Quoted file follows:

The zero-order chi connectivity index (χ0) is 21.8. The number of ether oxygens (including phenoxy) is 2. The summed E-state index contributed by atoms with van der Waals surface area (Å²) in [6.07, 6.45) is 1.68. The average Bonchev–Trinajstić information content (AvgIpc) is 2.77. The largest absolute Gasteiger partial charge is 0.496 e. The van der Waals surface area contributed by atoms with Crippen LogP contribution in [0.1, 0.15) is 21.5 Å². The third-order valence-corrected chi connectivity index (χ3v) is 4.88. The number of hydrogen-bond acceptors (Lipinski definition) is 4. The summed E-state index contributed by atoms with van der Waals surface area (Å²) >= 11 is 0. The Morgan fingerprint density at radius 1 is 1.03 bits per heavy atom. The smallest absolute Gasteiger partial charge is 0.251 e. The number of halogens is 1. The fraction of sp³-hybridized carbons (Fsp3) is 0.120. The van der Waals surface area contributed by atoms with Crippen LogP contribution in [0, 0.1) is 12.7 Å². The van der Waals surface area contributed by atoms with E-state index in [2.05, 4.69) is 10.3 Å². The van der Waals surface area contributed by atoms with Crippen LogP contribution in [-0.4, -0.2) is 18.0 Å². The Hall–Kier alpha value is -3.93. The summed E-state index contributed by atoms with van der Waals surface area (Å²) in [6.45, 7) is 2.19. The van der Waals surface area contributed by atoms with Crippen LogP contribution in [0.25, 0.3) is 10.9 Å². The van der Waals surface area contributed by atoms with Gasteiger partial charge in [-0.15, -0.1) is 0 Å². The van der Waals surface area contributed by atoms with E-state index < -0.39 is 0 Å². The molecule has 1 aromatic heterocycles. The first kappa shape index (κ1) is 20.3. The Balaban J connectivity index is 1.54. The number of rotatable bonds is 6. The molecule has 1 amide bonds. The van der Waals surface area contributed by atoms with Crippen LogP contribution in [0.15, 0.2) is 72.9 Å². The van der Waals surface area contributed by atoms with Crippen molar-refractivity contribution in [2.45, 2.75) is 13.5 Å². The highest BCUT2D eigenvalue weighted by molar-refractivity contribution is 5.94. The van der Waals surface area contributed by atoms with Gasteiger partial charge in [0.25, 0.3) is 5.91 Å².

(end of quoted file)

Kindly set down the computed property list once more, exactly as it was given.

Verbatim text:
The zero-order chi connectivity index (χ0) is 21.8. The number of ether oxygens (including phenoxy) is 2. The summed E-state index contributed by atoms with van der Waals surface area (Å²) in [6.07, 6.45) is 1.68. The average Bonchev–Trinajstić information content (AvgIpc) is 2.77. The largest absolute Gasteiger partial charge is 0.496 e. The van der Waals surface area contributed by atoms with Crippen LogP contribution in [0.1, 0.15) is 21.5 Å². The third-order valence-corrected chi connectivity index (χ3v) is 4.88. The number of hydrogen-bond acceptors (Lipinski definition) is 4. The summed E-state index contributed by atoms with van der Waals surface area (Å²) >= 11 is 0. The Morgan fingerprint density at radius 1 is 1.03 bits per heavy atom. The smallest absolute Gasteiger partial charge is 0.251 e. The number of halogens is 1. The fraction of sp³-hybridized carbons (Fsp3) is 0.120. The van der Waals surface area contributed by atoms with Crippen LogP contribution in [0, 0.1) is 12.7 Å². The van der Waals surface area contributed by atoms with E-state index in [2.05, 4.69) is 10.3 Å². The van der Waals surface area contributed by atoms with Crippen LogP contribution in [-0.4, -0.2) is 18.0 Å². The Hall–Kier alpha value is -3.93. The summed E-state index contributed by atoms with van der Waals surface area (Å²) in [6.45, 7) is 2.19. The van der Waals surface area contributed by atoms with Crippen LogP contribution in [0.25, 0.3) is 10.9 Å². The van der Waals surface area contributed by atoms with Gasteiger partial charge in [-0.15, -0.1) is 0 Å². The van der Waals surface area contributed by atoms with E-state index < -0.39 is 0 Å². The molecule has 1 aromatic heterocycles. The first kappa shape index (κ1) is 20.3. The Balaban J connectivity index is 1.54. The number of rotatable bonds is 6. The molecule has 1 amide bonds. The van der Waals surface area contributed by atoms with Crippen LogP contribution in [0.15, 0.2) is 72.9 Å². The van der Waals surface area contributed by atoms with Crippen molar-refractivity contribution in [2.45, 2.75) is 13.5 Å². The highest BCUT2D eigenvalue weighted by molar-refractivity contribution is 5.94. The van der Waals surface area contributed by atoms with Gasteiger partial charge in [0.25, 0.3) is 5.91 Å².